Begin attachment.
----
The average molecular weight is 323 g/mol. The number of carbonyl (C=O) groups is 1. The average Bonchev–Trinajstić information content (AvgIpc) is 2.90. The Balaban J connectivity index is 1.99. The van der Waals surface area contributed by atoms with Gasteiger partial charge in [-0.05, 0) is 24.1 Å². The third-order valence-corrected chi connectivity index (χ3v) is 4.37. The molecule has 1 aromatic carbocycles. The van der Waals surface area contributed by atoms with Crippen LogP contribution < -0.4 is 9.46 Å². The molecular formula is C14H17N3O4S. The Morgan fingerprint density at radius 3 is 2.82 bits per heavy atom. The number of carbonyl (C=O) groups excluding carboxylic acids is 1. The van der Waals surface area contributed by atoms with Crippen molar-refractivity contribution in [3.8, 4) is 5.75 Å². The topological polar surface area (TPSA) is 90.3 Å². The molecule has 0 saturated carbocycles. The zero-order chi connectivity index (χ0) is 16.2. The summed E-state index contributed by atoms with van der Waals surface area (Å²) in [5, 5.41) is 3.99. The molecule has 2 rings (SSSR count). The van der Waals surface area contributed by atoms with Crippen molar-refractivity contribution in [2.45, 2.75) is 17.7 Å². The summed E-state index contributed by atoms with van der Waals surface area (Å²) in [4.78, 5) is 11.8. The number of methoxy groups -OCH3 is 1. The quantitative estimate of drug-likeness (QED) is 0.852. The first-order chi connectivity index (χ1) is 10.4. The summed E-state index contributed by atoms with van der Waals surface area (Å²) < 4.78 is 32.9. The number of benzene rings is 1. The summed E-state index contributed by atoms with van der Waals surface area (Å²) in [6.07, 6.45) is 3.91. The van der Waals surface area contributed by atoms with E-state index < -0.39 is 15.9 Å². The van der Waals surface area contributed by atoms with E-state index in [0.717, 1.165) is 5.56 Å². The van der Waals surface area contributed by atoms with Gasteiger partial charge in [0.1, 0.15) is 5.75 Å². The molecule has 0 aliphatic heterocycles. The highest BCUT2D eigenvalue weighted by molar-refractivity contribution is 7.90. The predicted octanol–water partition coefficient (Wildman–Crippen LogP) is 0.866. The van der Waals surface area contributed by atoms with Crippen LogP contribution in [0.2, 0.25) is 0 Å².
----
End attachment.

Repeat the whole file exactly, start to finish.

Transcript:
The average molecular weight is 323 g/mol. The number of carbonyl (C=O) groups is 1. The average Bonchev–Trinajstić information content (AvgIpc) is 2.90. The Balaban J connectivity index is 1.99. The van der Waals surface area contributed by atoms with Gasteiger partial charge in [-0.05, 0) is 24.1 Å². The third-order valence-corrected chi connectivity index (χ3v) is 4.37. The molecule has 1 aromatic carbocycles. The van der Waals surface area contributed by atoms with Crippen LogP contribution < -0.4 is 9.46 Å². The molecular formula is C14H17N3O4S. The Morgan fingerprint density at radius 3 is 2.82 bits per heavy atom. The number of carbonyl (C=O) groups excluding carboxylic acids is 1. The van der Waals surface area contributed by atoms with Crippen molar-refractivity contribution in [3.8, 4) is 5.75 Å². The topological polar surface area (TPSA) is 90.3 Å². The molecule has 0 saturated carbocycles. The zero-order chi connectivity index (χ0) is 16.2. The summed E-state index contributed by atoms with van der Waals surface area (Å²) in [5, 5.41) is 3.99. The molecule has 2 rings (SSSR count). The van der Waals surface area contributed by atoms with Crippen molar-refractivity contribution in [2.45, 2.75) is 17.7 Å². The summed E-state index contributed by atoms with van der Waals surface area (Å²) in [4.78, 5) is 11.8. The number of methoxy groups -OCH3 is 1. The quantitative estimate of drug-likeness (QED) is 0.852. The first-order chi connectivity index (χ1) is 10.4. The summed E-state index contributed by atoms with van der Waals surface area (Å²) < 4.78 is 32.9. The number of benzene rings is 1. The summed E-state index contributed by atoms with van der Waals surface area (Å²) in [6.07, 6.45) is 3.91. The van der Waals surface area contributed by atoms with E-state index < -0.39 is 15.9 Å². The van der Waals surface area contributed by atoms with E-state index in [0.717, 1.165) is 5.56 Å². The van der Waals surface area contributed by atoms with Gasteiger partial charge in [0.1, 0.15) is 5.75 Å². The molecule has 0 aliphatic heterocycles. The highest BCUT2D eigenvalue weighted by molar-refractivity contribution is 7.90. The predicted octanol–water partition coefficient (Wildman–Crippen LogP) is 0.866. The van der Waals surface area contributed by atoms with Crippen LogP contribution in [0.2, 0.25) is 0 Å².